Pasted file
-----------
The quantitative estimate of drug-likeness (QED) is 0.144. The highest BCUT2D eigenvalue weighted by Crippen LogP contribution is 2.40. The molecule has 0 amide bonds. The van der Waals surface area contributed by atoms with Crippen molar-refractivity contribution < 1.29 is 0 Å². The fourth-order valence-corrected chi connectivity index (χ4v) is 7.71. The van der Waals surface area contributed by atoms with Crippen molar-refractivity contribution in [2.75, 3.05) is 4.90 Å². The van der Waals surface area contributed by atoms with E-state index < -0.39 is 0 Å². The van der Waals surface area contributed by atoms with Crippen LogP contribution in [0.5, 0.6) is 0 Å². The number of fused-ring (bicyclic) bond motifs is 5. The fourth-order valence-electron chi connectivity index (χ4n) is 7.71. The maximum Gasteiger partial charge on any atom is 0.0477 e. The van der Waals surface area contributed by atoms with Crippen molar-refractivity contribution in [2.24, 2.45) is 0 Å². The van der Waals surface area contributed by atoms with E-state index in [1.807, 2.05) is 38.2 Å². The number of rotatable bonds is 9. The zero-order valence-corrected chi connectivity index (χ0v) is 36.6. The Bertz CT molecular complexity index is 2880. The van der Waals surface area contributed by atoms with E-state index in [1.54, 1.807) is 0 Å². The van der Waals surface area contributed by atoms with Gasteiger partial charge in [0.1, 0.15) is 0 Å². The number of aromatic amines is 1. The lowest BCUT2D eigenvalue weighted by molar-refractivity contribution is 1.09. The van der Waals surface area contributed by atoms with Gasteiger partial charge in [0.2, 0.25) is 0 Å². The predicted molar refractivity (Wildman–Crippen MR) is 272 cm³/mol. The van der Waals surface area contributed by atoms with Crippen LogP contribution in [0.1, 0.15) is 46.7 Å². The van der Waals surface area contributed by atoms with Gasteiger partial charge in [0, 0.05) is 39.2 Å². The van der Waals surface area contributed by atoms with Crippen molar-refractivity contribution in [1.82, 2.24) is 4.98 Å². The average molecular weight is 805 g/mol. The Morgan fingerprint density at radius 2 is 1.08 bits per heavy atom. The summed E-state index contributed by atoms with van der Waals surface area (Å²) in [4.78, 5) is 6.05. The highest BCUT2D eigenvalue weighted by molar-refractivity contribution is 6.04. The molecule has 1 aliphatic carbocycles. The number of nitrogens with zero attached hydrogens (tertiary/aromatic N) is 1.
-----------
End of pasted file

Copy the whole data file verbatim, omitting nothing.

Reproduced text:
The quantitative estimate of drug-likeness (QED) is 0.144. The highest BCUT2D eigenvalue weighted by Crippen LogP contribution is 2.40. The molecule has 0 amide bonds. The van der Waals surface area contributed by atoms with Crippen molar-refractivity contribution < 1.29 is 0 Å². The fourth-order valence-corrected chi connectivity index (χ4v) is 7.71. The van der Waals surface area contributed by atoms with Crippen molar-refractivity contribution in [2.75, 3.05) is 4.90 Å². The van der Waals surface area contributed by atoms with E-state index < -0.39 is 0 Å². The van der Waals surface area contributed by atoms with Crippen LogP contribution in [0.5, 0.6) is 0 Å². The number of fused-ring (bicyclic) bond motifs is 5. The fourth-order valence-electron chi connectivity index (χ4n) is 7.71. The maximum Gasteiger partial charge on any atom is 0.0477 e. The van der Waals surface area contributed by atoms with Crippen molar-refractivity contribution in [2.24, 2.45) is 0 Å². The van der Waals surface area contributed by atoms with E-state index in [1.807, 2.05) is 38.2 Å². The number of rotatable bonds is 9. The zero-order valence-corrected chi connectivity index (χ0v) is 36.6. The Bertz CT molecular complexity index is 2880. The van der Waals surface area contributed by atoms with E-state index in [1.54, 1.807) is 0 Å². The van der Waals surface area contributed by atoms with Gasteiger partial charge in [0.1, 0.15) is 0 Å². The number of aromatic amines is 1. The lowest BCUT2D eigenvalue weighted by molar-refractivity contribution is 1.09. The van der Waals surface area contributed by atoms with Gasteiger partial charge in [0.2, 0.25) is 0 Å². The predicted molar refractivity (Wildman–Crippen MR) is 272 cm³/mol. The van der Waals surface area contributed by atoms with Crippen LogP contribution in [0.1, 0.15) is 46.7 Å². The van der Waals surface area contributed by atoms with Gasteiger partial charge in [0, 0.05) is 39.2 Å². The van der Waals surface area contributed by atoms with Crippen molar-refractivity contribution in [1.82, 2.24) is 4.98 Å². The average molecular weight is 805 g/mol. The Morgan fingerprint density at radius 2 is 1.08 bits per heavy atom. The summed E-state index contributed by atoms with van der Waals surface area (Å²) in [4.78, 5) is 6.05. The highest BCUT2D eigenvalue weighted by molar-refractivity contribution is 6.04. The molecule has 1 aliphatic carbocycles. The number of nitrogens with zero attached hydrogens (tertiary/aromatic N) is 1.